Ex-Norwich caretaker boss on Neil Doncaster - and a surprise wage rise
- Credit: Paul Thomas/Sportsbeat Images
Former Norwich City chief executive Neil Doncaster is being labelled as Scotland’s most wanted man after the shambolic vote on how to end the season north of the border.
But he has found an ally from his Carrow Road days, who has jumped to his defence.
Jim Duffy was assistant to manager Peter Grant in 2006-2007 and stepped up to a caretaker role for three games when Grant left – and was the recipient of a wage rise from Doncaster, without even asking.
Now in charge of Dumbarton, Duffy says Doncaster, the SPFL chief executive who is under fire for the handling of Friday’s vote, is one of the best bosses he has worked for.
“I know Neil Doncaster’s in the firing line in his current job, but my experience of him was he was terrific to work for, really good,” said Duffy in an interview with the Scottish Sun.
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“He was unobtrusive, really supportive and let the guys on the football side get on with their jobs. He trusted you and there was never any interference.
“He dealt with the business side and when he was at Norwich it was a club that was run as professionally as any I have ever worked for.
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I’ve nothing but good things to say about him.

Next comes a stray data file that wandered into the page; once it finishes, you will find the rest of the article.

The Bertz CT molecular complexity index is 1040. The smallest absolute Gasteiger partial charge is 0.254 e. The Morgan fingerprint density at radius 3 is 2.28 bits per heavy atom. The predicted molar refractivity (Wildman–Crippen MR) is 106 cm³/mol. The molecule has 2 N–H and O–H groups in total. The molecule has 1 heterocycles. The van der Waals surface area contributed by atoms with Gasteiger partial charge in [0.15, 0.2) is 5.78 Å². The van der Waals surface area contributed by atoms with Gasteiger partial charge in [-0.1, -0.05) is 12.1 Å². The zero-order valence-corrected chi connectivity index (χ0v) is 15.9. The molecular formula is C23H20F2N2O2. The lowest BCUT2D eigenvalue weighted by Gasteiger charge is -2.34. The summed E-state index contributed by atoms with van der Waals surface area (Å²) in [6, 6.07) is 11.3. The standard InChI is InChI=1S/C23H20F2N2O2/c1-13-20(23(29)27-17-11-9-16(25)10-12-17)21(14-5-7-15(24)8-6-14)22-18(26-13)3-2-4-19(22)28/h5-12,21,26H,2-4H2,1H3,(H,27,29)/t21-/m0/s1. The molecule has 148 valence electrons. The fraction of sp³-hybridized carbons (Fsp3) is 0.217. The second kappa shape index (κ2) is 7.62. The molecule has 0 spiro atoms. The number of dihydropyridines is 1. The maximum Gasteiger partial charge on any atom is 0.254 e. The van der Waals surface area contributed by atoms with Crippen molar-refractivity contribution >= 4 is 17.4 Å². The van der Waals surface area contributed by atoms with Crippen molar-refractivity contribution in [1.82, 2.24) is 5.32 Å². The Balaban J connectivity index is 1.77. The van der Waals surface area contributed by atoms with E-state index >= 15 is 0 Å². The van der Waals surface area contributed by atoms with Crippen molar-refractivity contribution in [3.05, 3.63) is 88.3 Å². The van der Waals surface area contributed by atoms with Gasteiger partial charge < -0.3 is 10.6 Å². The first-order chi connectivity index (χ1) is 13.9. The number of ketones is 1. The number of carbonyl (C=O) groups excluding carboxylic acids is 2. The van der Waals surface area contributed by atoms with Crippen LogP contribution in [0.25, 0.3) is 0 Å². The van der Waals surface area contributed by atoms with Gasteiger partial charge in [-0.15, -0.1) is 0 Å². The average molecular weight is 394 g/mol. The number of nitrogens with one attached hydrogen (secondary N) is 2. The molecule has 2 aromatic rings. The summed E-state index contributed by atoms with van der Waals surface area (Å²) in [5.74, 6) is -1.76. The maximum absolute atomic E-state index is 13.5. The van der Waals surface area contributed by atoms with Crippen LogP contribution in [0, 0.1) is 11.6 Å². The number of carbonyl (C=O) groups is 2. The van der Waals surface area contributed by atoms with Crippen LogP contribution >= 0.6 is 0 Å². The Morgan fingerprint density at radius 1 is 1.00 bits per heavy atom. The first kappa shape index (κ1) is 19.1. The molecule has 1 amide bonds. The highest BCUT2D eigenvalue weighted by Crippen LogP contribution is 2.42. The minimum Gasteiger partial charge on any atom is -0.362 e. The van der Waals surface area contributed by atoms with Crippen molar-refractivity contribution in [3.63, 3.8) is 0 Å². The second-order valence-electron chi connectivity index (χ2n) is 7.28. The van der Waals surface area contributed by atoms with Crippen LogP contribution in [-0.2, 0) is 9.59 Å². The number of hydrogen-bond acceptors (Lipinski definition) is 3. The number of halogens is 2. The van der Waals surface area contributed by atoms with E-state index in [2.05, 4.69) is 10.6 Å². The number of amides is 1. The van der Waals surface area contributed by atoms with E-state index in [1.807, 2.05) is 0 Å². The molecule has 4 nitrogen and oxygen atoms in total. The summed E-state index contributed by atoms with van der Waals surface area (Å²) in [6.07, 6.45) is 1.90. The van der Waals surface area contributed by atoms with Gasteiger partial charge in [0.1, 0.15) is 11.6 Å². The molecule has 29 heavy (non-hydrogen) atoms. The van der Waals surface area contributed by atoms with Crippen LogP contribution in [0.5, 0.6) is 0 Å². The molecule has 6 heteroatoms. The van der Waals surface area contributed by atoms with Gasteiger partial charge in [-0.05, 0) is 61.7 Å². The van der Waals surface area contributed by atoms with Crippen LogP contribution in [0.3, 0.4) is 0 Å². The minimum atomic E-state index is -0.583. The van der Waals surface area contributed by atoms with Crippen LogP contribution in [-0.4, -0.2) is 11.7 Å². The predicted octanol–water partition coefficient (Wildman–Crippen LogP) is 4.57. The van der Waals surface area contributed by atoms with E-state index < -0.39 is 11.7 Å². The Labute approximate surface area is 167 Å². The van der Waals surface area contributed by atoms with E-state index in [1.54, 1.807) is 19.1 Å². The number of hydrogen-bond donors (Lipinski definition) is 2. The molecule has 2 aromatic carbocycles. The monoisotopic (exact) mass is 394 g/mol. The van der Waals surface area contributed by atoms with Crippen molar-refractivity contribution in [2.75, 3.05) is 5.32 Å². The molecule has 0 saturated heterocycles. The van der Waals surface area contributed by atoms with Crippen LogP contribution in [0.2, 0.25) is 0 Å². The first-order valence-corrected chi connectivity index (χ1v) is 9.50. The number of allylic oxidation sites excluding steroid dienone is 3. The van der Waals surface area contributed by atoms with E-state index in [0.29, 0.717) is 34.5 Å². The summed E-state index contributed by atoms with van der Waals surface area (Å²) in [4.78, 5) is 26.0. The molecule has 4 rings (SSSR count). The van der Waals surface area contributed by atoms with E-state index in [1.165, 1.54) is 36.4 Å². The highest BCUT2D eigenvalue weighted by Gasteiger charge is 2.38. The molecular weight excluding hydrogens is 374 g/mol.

“When Peter Grant resigned as manager Neil came to me and said, ‘What can we do to get Peter to change his mind’? He tried to do things he felt were right for Norwich and he felt it was worth trying to convince Peter to stay.
“But when that didn’t happen I was in the frame for the job. And again, he was really helpful.
“I was in interim charge and I wanted to bring in John Hartson on loan.
“There was no questioning it. Doncaster trusted my judgment and he got the deal done. It went to a final three when they were looking for Peter’s replacement and when I was interviewed, Doncaster was part of that process. Glenn Roeder got the job.
“When I was at Norwich it was the only time I’ve ever been given an improved contract without asking for it. Neil came in one day and handed me a letter and I immediately thought, ‘Oh oh, what’s this?’.
“Normally when a chief executive hands you a letter, there’s a P45 inside it.
“But it was nicely-written letter, which I’ve still got, saying a few complimentary things and informing me the club had decided to increase my salary.
“I said to Doncaster, ‘I didn’t ask for this’. But he said Norwich were really appreciative of how well I’d worked.”